You’re well on your way to setting up your business online! You’ve worked hard for this, but with all the ideas swirling around, you’ll need some strategy to take the leap.
Don’t fret, because doola’s right here with you breaking down the whirlwind one step at a time.
Without further ado, here are 9 steps on how to start a business online:
1. Match your “why” and your skills with a need.
Starting a business without the “why” is like driving without a destination. Sure, you can fill your gas tank up with some gas, but unless you have your directions, you’ll be wasting all of it driving in circles.
The “why” is what instigated you to create an online business, and it’s what drives you ahead every day— even if it’s just 25 feet in front of you.
But a “why” isn’t enough. You’ll also need a skill and a need.
The why is what brought you to this point and how you’ll continue through the good and the bad.
The skill is what makes you qualified to start this business.
The need is how you can show people are itching for exactly what you can give them.
Sallie Krawcheck was putting on her mascara one morning and had an a-ha moment that had built up after years of working in finance. She realized that women retire with only two-thirds of the money that men retire with, even though women live an average of 5 years longer. Sallie’s now the co-founder of Ellevest, a digital investment platform to help women navigate financial responsibility easier.
The three factors to starting her business:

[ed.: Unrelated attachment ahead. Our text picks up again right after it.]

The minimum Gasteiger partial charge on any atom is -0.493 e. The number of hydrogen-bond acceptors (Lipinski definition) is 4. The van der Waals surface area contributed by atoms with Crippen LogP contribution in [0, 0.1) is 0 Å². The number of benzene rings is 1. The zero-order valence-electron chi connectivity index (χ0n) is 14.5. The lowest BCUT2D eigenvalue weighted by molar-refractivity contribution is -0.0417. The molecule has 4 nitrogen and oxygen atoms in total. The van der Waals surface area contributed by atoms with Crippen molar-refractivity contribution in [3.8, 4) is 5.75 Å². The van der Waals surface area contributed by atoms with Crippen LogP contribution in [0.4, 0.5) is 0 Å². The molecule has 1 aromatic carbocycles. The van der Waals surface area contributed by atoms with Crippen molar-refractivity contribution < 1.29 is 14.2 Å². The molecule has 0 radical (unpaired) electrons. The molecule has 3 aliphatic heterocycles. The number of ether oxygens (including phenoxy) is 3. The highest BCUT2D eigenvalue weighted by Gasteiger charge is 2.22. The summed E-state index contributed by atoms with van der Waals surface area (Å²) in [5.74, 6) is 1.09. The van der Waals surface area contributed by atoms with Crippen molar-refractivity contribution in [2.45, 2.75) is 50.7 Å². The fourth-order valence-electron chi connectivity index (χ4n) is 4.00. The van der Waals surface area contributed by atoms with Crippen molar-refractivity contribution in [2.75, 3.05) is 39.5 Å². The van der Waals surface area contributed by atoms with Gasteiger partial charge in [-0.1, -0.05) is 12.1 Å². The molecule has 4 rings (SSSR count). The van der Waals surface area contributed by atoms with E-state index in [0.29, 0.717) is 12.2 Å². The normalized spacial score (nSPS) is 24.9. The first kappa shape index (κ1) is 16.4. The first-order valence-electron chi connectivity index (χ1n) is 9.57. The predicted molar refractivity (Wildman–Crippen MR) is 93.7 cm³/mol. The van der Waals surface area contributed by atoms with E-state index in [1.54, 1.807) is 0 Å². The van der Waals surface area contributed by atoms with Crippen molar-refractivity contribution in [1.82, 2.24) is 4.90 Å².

The skill— She’s worked at Merrill Lynch and Citi Wealth Management, with decades of experience as a research analyst.
The need— Women don’t make the same money as men do, nor do they know what to do with it.
The why—To close the gender and wage gap.
2. Identify your offering and do competitor research.
Now that you have your “why,” you can identify what it is you’re actually going to sell. Zero in on the need: why do people need this, and how can you best provide it?
There are three categories for your online business setup:
A product— Ellevest, toilet paper, silent vacuum cleaner
A service— Yoga instructor, marking agency, online course
An experience— Lifestyle influencer, food blogger, Youtube content creator
Once you identify the best way to offer your “why,” do some competitor research. If there are others who are doing it already, you’ll know it’s a valid offer, but you’ll need to stand out. If there aren’t others who are doing it already, you won’t have much competition, but you’ll need to be confident people will buy it.
3. Prepare to niche down.
Niches are tricky; some business owners get overwhelmed, thinking that if they start with a niche, they’ll have to stick with it forever. The good thing is, as long as you stay targeted, your business will eventually lead you to where you want it to go, even if it changes a bit (if you listen, track metrics, and stay receptive). In the 2000s/2010s, few bloggers had a niche and could write about everything from pets to traveling to home decor to sports. But as blogging became more popular, they learned that sticking to one niche would help them bring in a targeted audience and not get lost in the noise.